Jump to content
Online Baptist Community

The Widow's Mites


Standing Firm In Christ

Recommended Posts

  • Members
  • It is not I that is guilty of "dishonoring the Scriptures.

Rather, those who "dishonor the Scriptures" are those who use Mark 12:41-44 & Luke 21:1-4 as proof-text that the widow was willfully giving and that Jesus was commending said giving when there is nothing in said texts that indicates such.

Link to comment
Share on other sites

  • Replies 274
  • Created
  • Last Reply
  • Independent Fundamental Baptist

1 Kings 17:8-24 Speaks of another widow who gave all she had, in faith. Just like the widow in 1 Kings 17, the widow in Luke 21 was giving all she had in faith too.  As Jesus and the disciples watched,  rich men were throwing in their money and giving of their own free will. The widow threw in her paltry mites of her own free will too. The Bible does not say she was being forced; it says she gave. Jesus was showing the disciples that the amount of money is inconsequential: it's the heart that counts and the widow was trusting God with all her heart. God knew this extraordinary woman was about to do and He wanted the disciples to see it, that's why He was there at that moment in time. It wasn't necessarily to "commend" the woman; it was meant to show us what is lacking in our own hearts. Because no matter what we give, few of us have forsaken all or given all like this widow did.

Yes, people, rich men, even "clergy", oppress and "devour" widows; we all know that, but that is not the context of this particular passage.

Link to comment
Share on other sites

  • Independent Fundamental Baptist

Luke 21:4 For all these have of their abundance cast in unto the offerings of God: but she of her penury hath cast in all the living that she had.

2 Chronicles 31: And Kore the son of Imnah the Levite, the porter toward the east, was over the freewill offerings of God, to distribute the oblations of the LORD, and the most holy things.

This is the only other place where offerings of God is used in the whole King James Bible. Note they were of freewill. 

The KJV translates Strongs G1435 (offerings in Luke 21:4) in the following manner:

gift (18x), offering (1x)

This too would lead one to believe it was a gift.

To help us understand this is two separate thoughts the translators start a new paragraph in Mark at verse 41. And they started a new Chapter in Luke. 

Matthew 6:24 ¶ No man can serve two masters: for either he will hate the one, and love the other; or else he will hold to the one, and despise the other. Ye cannot serve God and mammon.

Luke 16:13 No servant can serve two masters: for either he will hate the one, and love the other; or else he will hold to the one, and despise the other. Ye cannot serve God and mammon.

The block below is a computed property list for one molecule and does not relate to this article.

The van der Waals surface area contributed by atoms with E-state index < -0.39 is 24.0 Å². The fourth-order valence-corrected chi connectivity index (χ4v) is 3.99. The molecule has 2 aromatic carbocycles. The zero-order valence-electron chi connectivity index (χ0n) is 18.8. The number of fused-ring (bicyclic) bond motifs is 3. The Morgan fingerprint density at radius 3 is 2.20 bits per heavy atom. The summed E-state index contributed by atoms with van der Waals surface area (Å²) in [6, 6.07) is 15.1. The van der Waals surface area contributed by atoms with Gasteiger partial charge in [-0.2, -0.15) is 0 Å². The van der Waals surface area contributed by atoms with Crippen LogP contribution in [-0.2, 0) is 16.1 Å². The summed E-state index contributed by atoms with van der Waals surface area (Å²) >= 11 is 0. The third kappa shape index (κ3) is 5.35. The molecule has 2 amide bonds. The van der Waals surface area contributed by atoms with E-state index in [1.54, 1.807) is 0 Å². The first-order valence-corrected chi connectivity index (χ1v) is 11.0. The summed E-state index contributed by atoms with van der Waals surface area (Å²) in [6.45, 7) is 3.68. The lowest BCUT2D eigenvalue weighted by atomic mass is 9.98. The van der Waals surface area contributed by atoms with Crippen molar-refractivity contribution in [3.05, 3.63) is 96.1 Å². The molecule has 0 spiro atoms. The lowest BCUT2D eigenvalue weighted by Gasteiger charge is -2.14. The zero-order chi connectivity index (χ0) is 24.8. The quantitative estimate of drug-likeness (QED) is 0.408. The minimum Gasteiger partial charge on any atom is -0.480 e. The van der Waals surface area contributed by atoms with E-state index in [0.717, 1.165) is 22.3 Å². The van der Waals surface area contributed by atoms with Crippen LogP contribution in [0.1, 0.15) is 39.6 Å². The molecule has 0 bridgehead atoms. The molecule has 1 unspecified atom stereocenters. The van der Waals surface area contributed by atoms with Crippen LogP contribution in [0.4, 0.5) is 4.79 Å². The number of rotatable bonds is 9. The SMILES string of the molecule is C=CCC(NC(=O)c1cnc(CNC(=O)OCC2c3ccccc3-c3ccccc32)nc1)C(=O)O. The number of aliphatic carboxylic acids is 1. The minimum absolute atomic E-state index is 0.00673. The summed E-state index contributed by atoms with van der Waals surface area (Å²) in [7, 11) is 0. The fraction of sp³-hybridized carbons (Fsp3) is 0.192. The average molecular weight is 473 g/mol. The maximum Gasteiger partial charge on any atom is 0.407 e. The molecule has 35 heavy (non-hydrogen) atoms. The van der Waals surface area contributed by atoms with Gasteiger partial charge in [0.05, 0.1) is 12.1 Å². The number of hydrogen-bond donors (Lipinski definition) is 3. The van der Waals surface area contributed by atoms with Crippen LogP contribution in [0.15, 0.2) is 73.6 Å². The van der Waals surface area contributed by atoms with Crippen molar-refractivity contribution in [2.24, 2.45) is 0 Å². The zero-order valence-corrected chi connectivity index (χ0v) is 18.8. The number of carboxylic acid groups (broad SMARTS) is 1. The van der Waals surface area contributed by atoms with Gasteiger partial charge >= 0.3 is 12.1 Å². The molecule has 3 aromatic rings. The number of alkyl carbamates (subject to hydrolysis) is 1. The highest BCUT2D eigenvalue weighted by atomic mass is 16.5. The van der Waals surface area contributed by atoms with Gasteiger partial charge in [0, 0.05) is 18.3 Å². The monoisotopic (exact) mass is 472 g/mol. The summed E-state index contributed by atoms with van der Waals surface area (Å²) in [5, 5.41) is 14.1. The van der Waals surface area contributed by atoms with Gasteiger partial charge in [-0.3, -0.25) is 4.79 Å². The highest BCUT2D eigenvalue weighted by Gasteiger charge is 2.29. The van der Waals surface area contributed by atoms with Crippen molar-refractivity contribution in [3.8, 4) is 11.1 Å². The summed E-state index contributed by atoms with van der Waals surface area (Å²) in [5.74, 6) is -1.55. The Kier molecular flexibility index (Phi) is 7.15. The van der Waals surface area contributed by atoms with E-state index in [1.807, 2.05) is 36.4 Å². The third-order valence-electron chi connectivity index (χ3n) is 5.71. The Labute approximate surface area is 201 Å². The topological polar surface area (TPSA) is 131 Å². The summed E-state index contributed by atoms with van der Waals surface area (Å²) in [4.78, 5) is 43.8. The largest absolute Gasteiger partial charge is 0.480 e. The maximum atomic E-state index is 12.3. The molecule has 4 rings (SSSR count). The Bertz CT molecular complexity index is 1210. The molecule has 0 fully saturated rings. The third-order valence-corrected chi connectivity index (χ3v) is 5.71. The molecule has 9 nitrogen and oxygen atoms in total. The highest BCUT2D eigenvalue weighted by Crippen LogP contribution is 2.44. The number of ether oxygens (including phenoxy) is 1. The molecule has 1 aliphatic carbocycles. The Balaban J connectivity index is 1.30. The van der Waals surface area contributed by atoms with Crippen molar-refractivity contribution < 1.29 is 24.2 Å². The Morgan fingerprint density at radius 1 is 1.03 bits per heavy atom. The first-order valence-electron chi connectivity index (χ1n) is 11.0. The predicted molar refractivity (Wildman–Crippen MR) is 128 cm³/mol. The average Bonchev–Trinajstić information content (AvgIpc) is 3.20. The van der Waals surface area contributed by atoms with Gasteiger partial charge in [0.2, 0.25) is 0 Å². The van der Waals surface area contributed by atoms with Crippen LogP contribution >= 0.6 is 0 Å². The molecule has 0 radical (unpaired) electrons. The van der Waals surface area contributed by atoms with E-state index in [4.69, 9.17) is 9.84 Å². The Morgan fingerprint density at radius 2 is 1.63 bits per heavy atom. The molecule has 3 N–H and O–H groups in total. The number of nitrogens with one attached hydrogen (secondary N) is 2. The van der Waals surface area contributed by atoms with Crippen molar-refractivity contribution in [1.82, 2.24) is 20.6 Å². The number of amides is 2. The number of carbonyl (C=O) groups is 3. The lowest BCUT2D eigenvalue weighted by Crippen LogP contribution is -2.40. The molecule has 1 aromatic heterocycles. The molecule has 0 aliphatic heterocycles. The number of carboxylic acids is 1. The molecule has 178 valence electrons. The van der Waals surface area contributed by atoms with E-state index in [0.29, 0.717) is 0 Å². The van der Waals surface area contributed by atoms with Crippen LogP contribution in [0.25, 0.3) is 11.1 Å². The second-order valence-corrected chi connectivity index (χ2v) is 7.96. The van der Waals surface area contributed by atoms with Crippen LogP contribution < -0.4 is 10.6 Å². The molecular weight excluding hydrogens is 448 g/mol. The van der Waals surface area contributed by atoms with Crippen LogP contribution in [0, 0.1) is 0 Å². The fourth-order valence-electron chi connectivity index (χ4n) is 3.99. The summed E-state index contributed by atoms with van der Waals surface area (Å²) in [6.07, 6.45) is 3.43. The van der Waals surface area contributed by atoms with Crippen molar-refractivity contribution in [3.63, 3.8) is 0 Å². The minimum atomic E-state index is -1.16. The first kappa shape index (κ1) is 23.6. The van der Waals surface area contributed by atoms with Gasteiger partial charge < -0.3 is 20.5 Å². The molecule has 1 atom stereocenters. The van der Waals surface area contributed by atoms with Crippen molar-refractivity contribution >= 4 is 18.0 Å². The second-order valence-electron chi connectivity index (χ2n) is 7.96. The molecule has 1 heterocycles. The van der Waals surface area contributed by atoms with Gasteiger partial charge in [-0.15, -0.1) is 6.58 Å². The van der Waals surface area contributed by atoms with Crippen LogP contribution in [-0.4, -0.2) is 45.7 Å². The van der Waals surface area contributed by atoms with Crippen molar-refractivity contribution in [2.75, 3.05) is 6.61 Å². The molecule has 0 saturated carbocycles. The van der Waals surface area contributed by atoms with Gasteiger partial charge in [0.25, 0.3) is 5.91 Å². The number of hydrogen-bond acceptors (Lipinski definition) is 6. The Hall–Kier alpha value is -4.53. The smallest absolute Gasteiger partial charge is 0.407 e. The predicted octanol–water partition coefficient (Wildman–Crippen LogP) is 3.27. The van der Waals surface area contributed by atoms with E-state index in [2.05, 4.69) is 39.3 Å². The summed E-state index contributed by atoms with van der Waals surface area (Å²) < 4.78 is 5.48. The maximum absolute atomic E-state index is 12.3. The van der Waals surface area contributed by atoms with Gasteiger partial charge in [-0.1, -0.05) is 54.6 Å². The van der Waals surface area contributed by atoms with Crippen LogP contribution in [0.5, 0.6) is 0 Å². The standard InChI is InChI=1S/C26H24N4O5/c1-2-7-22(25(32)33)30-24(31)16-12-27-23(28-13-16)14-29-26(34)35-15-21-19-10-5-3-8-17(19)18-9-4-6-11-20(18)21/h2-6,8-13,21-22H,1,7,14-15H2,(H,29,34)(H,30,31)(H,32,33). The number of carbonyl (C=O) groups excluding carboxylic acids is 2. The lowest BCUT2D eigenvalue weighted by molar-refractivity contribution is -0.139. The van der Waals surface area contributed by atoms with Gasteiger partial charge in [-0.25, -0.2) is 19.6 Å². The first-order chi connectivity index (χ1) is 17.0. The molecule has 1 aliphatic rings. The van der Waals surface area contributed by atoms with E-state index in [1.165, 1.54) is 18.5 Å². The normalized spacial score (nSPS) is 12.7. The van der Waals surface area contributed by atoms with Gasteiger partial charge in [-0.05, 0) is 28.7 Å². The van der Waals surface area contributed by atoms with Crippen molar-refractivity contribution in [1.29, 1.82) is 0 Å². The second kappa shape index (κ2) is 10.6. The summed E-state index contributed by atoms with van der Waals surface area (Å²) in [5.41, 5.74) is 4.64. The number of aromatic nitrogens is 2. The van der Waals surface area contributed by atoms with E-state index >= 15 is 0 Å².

Matthew 6:25 ¶ Therefore I say unto you, Take no thought for your life, what ye shall eat, or what ye shall drink; nor yet for your body, what ye shall put on. Is not the life more than meat, and the body than raiment?

The widow lived that statement in front of our Master. I think that is why Jesus raised her up by pointing out she was really the biggest giver.

 

 

Link to comment
Share on other sites

  • Independent Fundamental Baptist

I have been holding off adding anything to this thread but will add to this last thought as my dad was a pastor for all his life. I have seen him many times be a "as wise as serpents but harmless as doves". Several times he would wisely "investigate" the situation of someone wanting help. Both by talking with the askee and sometimes a phone call or two to verify. Some times he would offer a temporary job and the "applicant" would just mysteriously leave. Proverbs 18:13 comes into play( I won't quote it, if you really want to see what it says you will look it up) . Also another scripture I read plays into this .  Proverbs 29:9 reminded me of this thread.

There was a lion walking through the jungle and came upon a smaller cat. He grabbed him and demanded" Who' s the king of the jungle?" The small cat said , " You  are Oh mighty lion!" The lion felt satisfied and went on and came upon a monkey. He cornered him and demanded "Who''s the king of the jungle?!" The monkey replied shakily "You are oh mighty lion!" Very pleased he went on. He came upon an elephant and confronted him and demanded "Who's the king of the jungle!?" The elephant looked at him and grabbed him with his trunk , shook him and dropkicked him about 2 hundred yards. The lion got up an yelled at the elephant "Well you don't have to get mad cause you don't know the answer!"

So my question is where do you fit in this story.

More to the point some one is standing firm in his  own opinion and not bringing ANY glory to our Lord and Saviour.

There are so MANY things we could talk about that would bring glory to God and edify the listener.

My other question is where are the moderators in this issue?

I will not respond any more to this . I will not answer a fool according to his folly and "some men's sins are open before hand and some they follow after" God will answer everything that needs to be answered.

Link to comment
Share on other sites

  • Members

So many, it appears, take pleasure and great pride in ignoring the fact that there is no commendation at all in the story of the poor widow.  Jesus did NOT say, "this wonderful widow."  Yet, so many want us to believe He did.  Nothing to even indicate a smile of enjoyment on either the widow's face, or on the face of the Lord Jesus Christ.  Yet, so many want to make it so.

clearly, the widow was robbed and many don't care at all.  They'd rather see the corrupt increase in riches and the poor live in their poverty.  

Proverbs 29:7 comes to mind whenever I see evidence of the poor oppressed.

 

 

Link to comment
Share on other sites